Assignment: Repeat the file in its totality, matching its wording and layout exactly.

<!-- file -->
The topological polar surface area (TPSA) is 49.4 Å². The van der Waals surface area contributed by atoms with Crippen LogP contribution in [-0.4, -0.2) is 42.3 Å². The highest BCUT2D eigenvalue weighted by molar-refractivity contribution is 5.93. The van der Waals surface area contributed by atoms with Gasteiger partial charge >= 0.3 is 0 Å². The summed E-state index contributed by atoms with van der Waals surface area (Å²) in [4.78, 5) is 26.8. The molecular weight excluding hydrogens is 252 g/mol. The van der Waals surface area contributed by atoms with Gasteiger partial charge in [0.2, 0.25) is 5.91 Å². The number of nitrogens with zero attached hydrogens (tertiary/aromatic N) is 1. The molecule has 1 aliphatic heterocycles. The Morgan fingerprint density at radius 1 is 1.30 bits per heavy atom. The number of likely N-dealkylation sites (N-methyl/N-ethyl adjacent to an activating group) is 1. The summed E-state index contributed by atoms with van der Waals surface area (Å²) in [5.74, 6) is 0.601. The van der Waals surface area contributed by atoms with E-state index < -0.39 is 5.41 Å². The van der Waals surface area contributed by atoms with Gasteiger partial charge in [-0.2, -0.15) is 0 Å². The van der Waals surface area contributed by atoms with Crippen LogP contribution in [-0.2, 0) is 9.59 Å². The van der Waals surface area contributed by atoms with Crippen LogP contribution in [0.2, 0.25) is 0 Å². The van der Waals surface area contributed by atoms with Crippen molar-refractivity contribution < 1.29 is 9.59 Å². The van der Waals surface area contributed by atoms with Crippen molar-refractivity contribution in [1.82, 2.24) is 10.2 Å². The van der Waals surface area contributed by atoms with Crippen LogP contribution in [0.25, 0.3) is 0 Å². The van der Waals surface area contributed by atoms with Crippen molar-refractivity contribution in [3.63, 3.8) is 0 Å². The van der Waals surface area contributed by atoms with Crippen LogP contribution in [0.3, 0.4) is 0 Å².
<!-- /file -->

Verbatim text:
The topological polar surface area (TPSA) is 49.4 Å². The van der Waals surface area contributed by atoms with Crippen LogP contribution in [-0.4, -0.2) is 42.3 Å². The highest BCUT2D eigenvalue weighted by molar-refractivity contribution is 5.93. The van der Waals surface area contributed by atoms with Gasteiger partial charge >= 0.3 is 0 Å². The summed E-state index contributed by atoms with van der Waals surface area (Å²) in [4.78, 5) is 26.8. The molecular weight excluding hydrogens is 252 g/mol. The van der Waals surface area contributed by atoms with Gasteiger partial charge in [0.2, 0.25) is 5.91 Å². The number of nitrogens with zero attached hydrogens (tertiary/aromatic N) is 1. The molecule has 1 aliphatic heterocycles. The Morgan fingerprint density at radius 1 is 1.30 bits per heavy atom. The number of likely N-dealkylation sites (N-methyl/N-ethyl adjacent to an activating group) is 1. The summed E-state index contributed by atoms with van der Waals surface area (Å²) in [5.74, 6) is 0.601. The van der Waals surface area contributed by atoms with E-state index < -0.39 is 5.41 Å². The van der Waals surface area contributed by atoms with Gasteiger partial charge in [-0.2, -0.15) is 0 Å². The van der Waals surface area contributed by atoms with Crippen LogP contribution in [-0.2, 0) is 9.59 Å². The van der Waals surface area contributed by atoms with Crippen LogP contribution in [0.2, 0.25) is 0 Å². The van der Waals surface area contributed by atoms with Crippen molar-refractivity contribution < 1.29 is 9.59 Å². The van der Waals surface area contributed by atoms with Crippen molar-refractivity contribution in [1.82, 2.24) is 10.2 Å². The van der Waals surface area contributed by atoms with Crippen LogP contribution in [0.25, 0.3) is 0 Å². The van der Waals surface area contributed by atoms with Crippen molar-refractivity contribution in [3.63, 3.8) is 0 Å². The van der Waals surface area contributed by atoms with Crippen LogP contribution in [0.3, 0.4) is 0 Å².